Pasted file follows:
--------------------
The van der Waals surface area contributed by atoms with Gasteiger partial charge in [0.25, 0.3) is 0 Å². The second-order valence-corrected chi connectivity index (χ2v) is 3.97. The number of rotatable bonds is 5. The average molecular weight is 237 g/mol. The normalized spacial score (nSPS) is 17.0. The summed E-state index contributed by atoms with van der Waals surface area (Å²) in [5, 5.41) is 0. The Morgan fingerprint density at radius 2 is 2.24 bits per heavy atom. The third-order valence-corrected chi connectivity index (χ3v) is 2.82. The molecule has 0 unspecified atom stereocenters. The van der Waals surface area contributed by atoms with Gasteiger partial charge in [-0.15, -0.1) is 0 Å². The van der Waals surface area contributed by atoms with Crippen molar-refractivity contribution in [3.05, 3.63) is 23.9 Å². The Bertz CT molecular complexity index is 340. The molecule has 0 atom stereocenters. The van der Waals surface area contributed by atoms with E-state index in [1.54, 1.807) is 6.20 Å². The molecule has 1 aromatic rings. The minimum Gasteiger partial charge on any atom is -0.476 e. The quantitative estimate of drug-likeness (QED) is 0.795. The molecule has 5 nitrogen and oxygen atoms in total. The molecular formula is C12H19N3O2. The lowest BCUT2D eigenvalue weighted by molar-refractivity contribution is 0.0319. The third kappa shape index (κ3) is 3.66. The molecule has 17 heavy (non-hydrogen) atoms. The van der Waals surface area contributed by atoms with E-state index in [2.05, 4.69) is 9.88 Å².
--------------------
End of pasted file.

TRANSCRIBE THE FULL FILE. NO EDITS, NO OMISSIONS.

The van der Waals surface area contributed by atoms with Gasteiger partial charge in [0.25, 0.3) is 0 Å². The second-order valence-corrected chi connectivity index (χ2v) is 3.97. The number of rotatable bonds is 5. The average molecular weight is 237 g/mol. The normalized spacial score (nSPS) is 17.0. The summed E-state index contributed by atoms with van der Waals surface area (Å²) in [5, 5.41) is 0. The Morgan fingerprint density at radius 2 is 2.24 bits per heavy atom. The third-order valence-corrected chi connectivity index (χ3v) is 2.82. The molecule has 0 unspecified atom stereocenters. The van der Waals surface area contributed by atoms with Gasteiger partial charge in [-0.15, -0.1) is 0 Å². The van der Waals surface area contributed by atoms with Crippen molar-refractivity contribution in [3.05, 3.63) is 23.9 Å². The Bertz CT molecular complexity index is 340. The molecule has 0 atom stereocenters. The van der Waals surface area contributed by atoms with E-state index in [1.54, 1.807) is 6.20 Å². The molecule has 1 aromatic rings. The minimum Gasteiger partial charge on any atom is -0.476 e. The quantitative estimate of drug-likeness (QED) is 0.795. The molecule has 5 nitrogen and oxygen atoms in total. The molecular formula is C12H19N3O2. The lowest BCUT2D eigenvalue weighted by molar-refractivity contribution is 0.0319. The third kappa shape index (κ3) is 3.66. The molecule has 17 heavy (non-hydrogen) atoms. The van der Waals surface area contributed by atoms with E-state index in [2.05, 4.69) is 9.88 Å².